By Ginna Parsons/NEMS Daily Journal
I got an e-mail last week from my children’s orthodontist, Frank Hodges. Frank is a self-proclaimed foodie and, in fact, I featured him last spring as a Cook of the Week.
The good doctor wanted to tell me about an experiment he and his family had been trying successfully at their home. The idea, he said, was not an original one. He found it on some Web site and decided to try it as a way to save money.
The premise: Stop grocery shopping.
“For as long you can, do not buy any more food,” Frank wrote. “See how long you can make it without restocking your pantry with your favorite snack while that 3-year-old box of rice goes unnoticed. Stop replenishing your fridge with Lunchables for the kids while that frozen Christmas ham in the freezer goes to waste. You will be amazed at what you can do, and be a little richer for it.”
The only rule is that you can’t stockpile food before you begin. You have to start right away – tonight – with what you’ve got on hand.
Instead of buying Oreos, the Hodges family made homemade cookies from one of four bags of flour sitting in the pantry. They fashioned croutons out of old hotdog buns. The only thing they’ve bought at the grocery store in the past eight days is milk.
“And believe you me,” Frank wrote, “the pantry’s still full and I haven’t found the bottom of my freezer yet. I don’t know how much longer we can make it, but I can tell you that one week was way too easy. We are richer for it as well. Not only have we saved a few hard-earned dollars, but we have afforded ourselves a life lesson of how truly blessed we are.”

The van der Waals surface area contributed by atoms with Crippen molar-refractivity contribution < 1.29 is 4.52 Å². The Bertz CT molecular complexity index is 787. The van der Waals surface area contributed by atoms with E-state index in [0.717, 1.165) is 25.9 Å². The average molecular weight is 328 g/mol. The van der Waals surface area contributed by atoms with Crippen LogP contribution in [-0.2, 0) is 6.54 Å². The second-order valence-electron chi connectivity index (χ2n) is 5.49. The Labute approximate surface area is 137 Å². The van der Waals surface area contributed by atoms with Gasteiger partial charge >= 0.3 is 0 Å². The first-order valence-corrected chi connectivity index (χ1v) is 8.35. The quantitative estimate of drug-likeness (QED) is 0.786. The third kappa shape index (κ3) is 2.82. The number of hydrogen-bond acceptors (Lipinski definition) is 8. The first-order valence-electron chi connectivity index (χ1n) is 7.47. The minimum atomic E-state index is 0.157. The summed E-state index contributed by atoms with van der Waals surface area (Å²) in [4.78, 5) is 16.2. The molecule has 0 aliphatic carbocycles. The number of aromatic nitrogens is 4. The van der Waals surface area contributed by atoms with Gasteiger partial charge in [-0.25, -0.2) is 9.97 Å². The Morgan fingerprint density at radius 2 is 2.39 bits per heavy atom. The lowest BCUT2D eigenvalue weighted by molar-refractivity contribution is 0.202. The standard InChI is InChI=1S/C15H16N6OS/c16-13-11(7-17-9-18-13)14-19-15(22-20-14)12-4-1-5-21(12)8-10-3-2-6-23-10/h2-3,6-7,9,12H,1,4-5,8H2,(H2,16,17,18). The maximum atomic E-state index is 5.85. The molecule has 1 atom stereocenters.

I was intrigued by the idea and mentioned it to my husband, who is a HUGE fan of eating out of the freezer. He agreed it was something we could do – needed to do – but with a Super Bowl party on the horizon, the timing wasn’t good for a long-term experiment.
However, for two days in a row, I didn’t set foot in a grocery store (and sometimes I’m in three in one day). One morning, I stuck two large frozen chicken-breast halves in the Crock-Pot and when I got home that evening, I boiled up some angel hair pasta and made a basil cream sauce to go over the chicken from ingredients I had in the cabinet and fridge. It was delicious and easy and liberating.
Now, I’m certainly not advocating a boycott of grocery stores in Northeast Mississippi; the folks in those stores are near and dear to me. But I am advocating the realization, as Frank pointed out, of how much we have and how much we waste.
Basil Cream Sauce
2 cloves minced garlic
3 tablespoons minced onion
1 tablespoon butter
1⁄2 cup chicken stock
1⁄2 cup half-and-half
4 tablespoons fresh lemon juice
2 tablespoon finely chopped fresh basil
Salt to taste
Sauté garlic and onions in butter for 2 minutes, stirring constantly. Add chicken stock and cook 2 to 3 minutes more. Add half-and-half and fresh lemon juice. Cook until sauce thickens a little. Add fresh basil and salt.
Ginna Parsons is the Daily Journal’s food/home/garden editor.